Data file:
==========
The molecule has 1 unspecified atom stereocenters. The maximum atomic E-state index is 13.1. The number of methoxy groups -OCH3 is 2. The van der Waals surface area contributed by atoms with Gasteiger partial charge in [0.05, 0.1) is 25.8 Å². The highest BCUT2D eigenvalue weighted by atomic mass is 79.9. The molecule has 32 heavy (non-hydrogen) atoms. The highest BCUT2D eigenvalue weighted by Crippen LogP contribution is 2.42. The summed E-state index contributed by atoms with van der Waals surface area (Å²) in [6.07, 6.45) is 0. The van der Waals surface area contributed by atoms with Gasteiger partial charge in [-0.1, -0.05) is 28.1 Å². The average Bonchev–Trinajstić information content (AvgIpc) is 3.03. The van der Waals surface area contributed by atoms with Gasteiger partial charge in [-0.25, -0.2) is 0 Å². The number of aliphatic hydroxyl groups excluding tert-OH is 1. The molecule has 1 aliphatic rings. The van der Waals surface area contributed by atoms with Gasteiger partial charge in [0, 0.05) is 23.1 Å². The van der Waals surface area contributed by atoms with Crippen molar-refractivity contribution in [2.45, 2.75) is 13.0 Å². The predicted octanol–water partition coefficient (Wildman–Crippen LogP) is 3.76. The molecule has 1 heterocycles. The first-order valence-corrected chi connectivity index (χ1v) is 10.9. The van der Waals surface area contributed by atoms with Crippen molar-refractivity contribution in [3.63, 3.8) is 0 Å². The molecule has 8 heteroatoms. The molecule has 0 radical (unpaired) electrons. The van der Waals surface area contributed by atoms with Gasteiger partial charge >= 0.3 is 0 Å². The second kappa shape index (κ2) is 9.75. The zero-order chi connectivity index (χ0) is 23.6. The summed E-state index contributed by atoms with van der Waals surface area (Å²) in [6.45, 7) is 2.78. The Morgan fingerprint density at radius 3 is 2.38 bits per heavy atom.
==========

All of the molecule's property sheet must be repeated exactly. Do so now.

The molecule has 1 unspecified atom stereocenters. The maximum atomic E-state index is 13.1. The number of methoxy groups -OCH3 is 2. The van der Waals surface area contributed by atoms with Gasteiger partial charge in [0.05, 0.1) is 25.8 Å². The highest BCUT2D eigenvalue weighted by atomic mass is 79.9. The molecule has 32 heavy (non-hydrogen) atoms. The highest BCUT2D eigenvalue weighted by Crippen LogP contribution is 2.42. The summed E-state index contributed by atoms with van der Waals surface area (Å²) in [6.07, 6.45) is 0. The van der Waals surface area contributed by atoms with Gasteiger partial charge in [-0.1, -0.05) is 28.1 Å². The average Bonchev–Trinajstić information content (AvgIpc) is 3.03. The van der Waals surface area contributed by atoms with Gasteiger partial charge in [-0.25, -0.2) is 0 Å². The number of aliphatic hydroxyl groups excluding tert-OH is 1. The molecule has 1 aliphatic rings. The van der Waals surface area contributed by atoms with Gasteiger partial charge in [0, 0.05) is 23.1 Å². The van der Waals surface area contributed by atoms with Crippen molar-refractivity contribution in [2.45, 2.75) is 13.0 Å². The predicted octanol–water partition coefficient (Wildman–Crippen LogP) is 3.76. The molecule has 1 heterocycles. The first-order valence-corrected chi connectivity index (χ1v) is 10.9. The van der Waals surface area contributed by atoms with Crippen molar-refractivity contribution in [3.63, 3.8) is 0 Å². The molecule has 8 heteroatoms. The molecule has 0 radical (unpaired) electrons. The van der Waals surface area contributed by atoms with Gasteiger partial charge >= 0.3 is 0 Å². The second kappa shape index (κ2) is 9.75. The zero-order chi connectivity index (χ0) is 23.6. The summed E-state index contributed by atoms with van der Waals surface area (Å²) in [6.45, 7) is 2.78. The Morgan fingerprint density at radius 3 is 2.38 bits per heavy atom.